This year is coming to a close with a dark cloud as we look at what’s to come in 2017. However, if we take a moment to reflect on what we’ve accomplished this year, it’s a cause for celebration. From receiving the designation of California’s newest national monuments in the desert to celebrating our 40th anniversary with friends and many past staff and board members, this year was really great for CalWild. Here is a recap (with links) to a number of the major moments from this year:
The protection of the Mojave Trails, Sand to Snow, and Castle Mountains National Monuments comes after nearly a decade of work by local leaders and many environmental groups, including CalWild, to protect the California desert. National monument status means that these lands will be permanently protected from renewable energy development and other harmful development, while maintaining public access for recreation activities such as hiking, camping, hunting, fishing, star-gazing, and more.
The U.S. Department of the Interior (DOI) together with the California Bureau of Land Management (BLM) have taken action to permanently protect almost three million acres of public lands in the California desert by means of the Desert Renewable Energy Conservation Plan (DRECP). The DRECP represents a landmark collaboration between the State of California, the federal government and many other stakeholders. The Plan balances the identification of lower conflict lands on which renewable energy development will be encouraged with the protection of lands that are important for wildlife migration, endangered species, recreation, and Native American tribes in the California desert. The DRECP is thus a critical step in helping both California and the federal government meet renewable energy goals while protecting important public lands.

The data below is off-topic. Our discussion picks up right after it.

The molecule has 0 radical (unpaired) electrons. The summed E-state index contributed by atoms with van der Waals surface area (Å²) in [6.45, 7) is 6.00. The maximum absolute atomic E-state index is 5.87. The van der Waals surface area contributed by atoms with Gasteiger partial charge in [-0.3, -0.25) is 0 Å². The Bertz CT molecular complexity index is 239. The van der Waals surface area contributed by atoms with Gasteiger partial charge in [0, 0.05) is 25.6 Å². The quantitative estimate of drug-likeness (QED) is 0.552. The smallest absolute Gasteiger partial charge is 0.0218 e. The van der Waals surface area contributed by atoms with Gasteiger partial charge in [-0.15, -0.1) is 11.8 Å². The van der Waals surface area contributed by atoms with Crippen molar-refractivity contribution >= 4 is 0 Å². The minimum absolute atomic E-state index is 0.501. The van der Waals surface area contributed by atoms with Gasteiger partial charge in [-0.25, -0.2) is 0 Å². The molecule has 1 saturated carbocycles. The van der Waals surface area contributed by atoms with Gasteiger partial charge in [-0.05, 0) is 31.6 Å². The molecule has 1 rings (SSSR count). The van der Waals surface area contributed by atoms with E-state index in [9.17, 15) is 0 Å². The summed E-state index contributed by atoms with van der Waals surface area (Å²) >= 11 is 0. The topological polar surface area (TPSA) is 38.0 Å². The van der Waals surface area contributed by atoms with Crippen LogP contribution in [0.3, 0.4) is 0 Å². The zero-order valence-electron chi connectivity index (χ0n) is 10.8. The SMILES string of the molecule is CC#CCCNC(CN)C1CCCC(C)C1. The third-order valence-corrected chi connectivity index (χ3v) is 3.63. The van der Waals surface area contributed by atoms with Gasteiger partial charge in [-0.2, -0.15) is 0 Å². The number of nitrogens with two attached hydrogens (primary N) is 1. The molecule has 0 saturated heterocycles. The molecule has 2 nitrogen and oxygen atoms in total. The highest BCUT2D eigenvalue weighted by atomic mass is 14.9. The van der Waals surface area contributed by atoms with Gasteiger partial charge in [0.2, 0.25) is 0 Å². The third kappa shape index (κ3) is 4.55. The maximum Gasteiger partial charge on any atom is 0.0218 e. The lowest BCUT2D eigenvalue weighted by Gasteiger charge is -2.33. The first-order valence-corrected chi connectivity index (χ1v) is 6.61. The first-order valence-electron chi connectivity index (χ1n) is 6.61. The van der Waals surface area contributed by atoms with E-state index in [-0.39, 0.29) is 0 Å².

A 40 year anniversary is occasion to celebrate. Although longevity doesn’t always equal success, in CalWild’s case longevity and success have gone hand in hand. In October, we held our 40th Anniversary Dinner with over 60 of our closest friends from throughout our history. Click through to see a map we created of all the lands protected by CalWild and a commemorative Wilderness Record with some of the articles marking CalWild’s greatest achievements.
On October 17, 2006, the Northern California Coastal Wild Heritage Wilderness Act of 2006 became law and 275,830 acres of federal public roadless land were added to the Federal Wilderness Preservation System. It created several new wilderness areas, added to existing ones, and protected segments of the Black Butte River, a tributary of the Middle Fork Eel River, as a Wild & Scenic River for 21 miles. Read Lynn Ryan’s article about how this Bill became a reality.